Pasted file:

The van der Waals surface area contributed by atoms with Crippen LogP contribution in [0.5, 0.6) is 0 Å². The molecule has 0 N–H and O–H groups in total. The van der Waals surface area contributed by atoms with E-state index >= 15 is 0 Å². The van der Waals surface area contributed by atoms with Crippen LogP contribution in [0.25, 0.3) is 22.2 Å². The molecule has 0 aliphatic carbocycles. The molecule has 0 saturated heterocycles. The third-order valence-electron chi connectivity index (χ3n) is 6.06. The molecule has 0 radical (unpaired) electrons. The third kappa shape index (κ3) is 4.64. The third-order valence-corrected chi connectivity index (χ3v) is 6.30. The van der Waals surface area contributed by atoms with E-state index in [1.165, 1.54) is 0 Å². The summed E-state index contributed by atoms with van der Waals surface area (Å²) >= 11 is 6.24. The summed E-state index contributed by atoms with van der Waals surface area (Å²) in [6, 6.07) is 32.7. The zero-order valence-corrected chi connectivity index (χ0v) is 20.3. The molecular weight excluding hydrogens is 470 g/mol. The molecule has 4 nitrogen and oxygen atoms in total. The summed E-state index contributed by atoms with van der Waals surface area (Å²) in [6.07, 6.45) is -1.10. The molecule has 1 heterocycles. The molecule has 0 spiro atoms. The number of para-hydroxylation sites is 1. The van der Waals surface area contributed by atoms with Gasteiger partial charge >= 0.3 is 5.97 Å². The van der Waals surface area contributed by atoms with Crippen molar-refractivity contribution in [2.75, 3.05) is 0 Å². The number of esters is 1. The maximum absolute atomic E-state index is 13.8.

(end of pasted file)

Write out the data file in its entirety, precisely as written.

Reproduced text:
The van der Waals surface area contributed by atoms with Crippen LogP contribution in [0.5, 0.6) is 0 Å². The molecule has 0 N–H and O–H groups in total. The van der Waals surface area contributed by atoms with E-state index >= 15 is 0 Å². The van der Waals surface area contributed by atoms with Crippen LogP contribution in [0.25, 0.3) is 22.2 Å². The molecule has 0 aliphatic carbocycles. The molecule has 0 saturated heterocycles. The third-order valence-electron chi connectivity index (χ3n) is 6.06. The molecule has 0 radical (unpaired) electrons. The third kappa shape index (κ3) is 4.64. The third-order valence-corrected chi connectivity index (χ3v) is 6.30. The van der Waals surface area contributed by atoms with E-state index in [1.165, 1.54) is 0 Å². The summed E-state index contributed by atoms with van der Waals surface area (Å²) >= 11 is 6.24. The summed E-state index contributed by atoms with van der Waals surface area (Å²) in [6, 6.07) is 32.7. The zero-order valence-corrected chi connectivity index (χ0v) is 20.3. The molecular weight excluding hydrogens is 470 g/mol. The molecule has 4 nitrogen and oxygen atoms in total. The summed E-state index contributed by atoms with van der Waals surface area (Å²) in [6.07, 6.45) is -1.10. The molecule has 1 heterocycles. The molecule has 0 spiro atoms. The number of para-hydroxylation sites is 1. The van der Waals surface area contributed by atoms with Gasteiger partial charge >= 0.3 is 5.97 Å². The van der Waals surface area contributed by atoms with Crippen molar-refractivity contribution in [2.75, 3.05) is 0 Å². The number of esters is 1. The maximum absolute atomic E-state index is 13.8.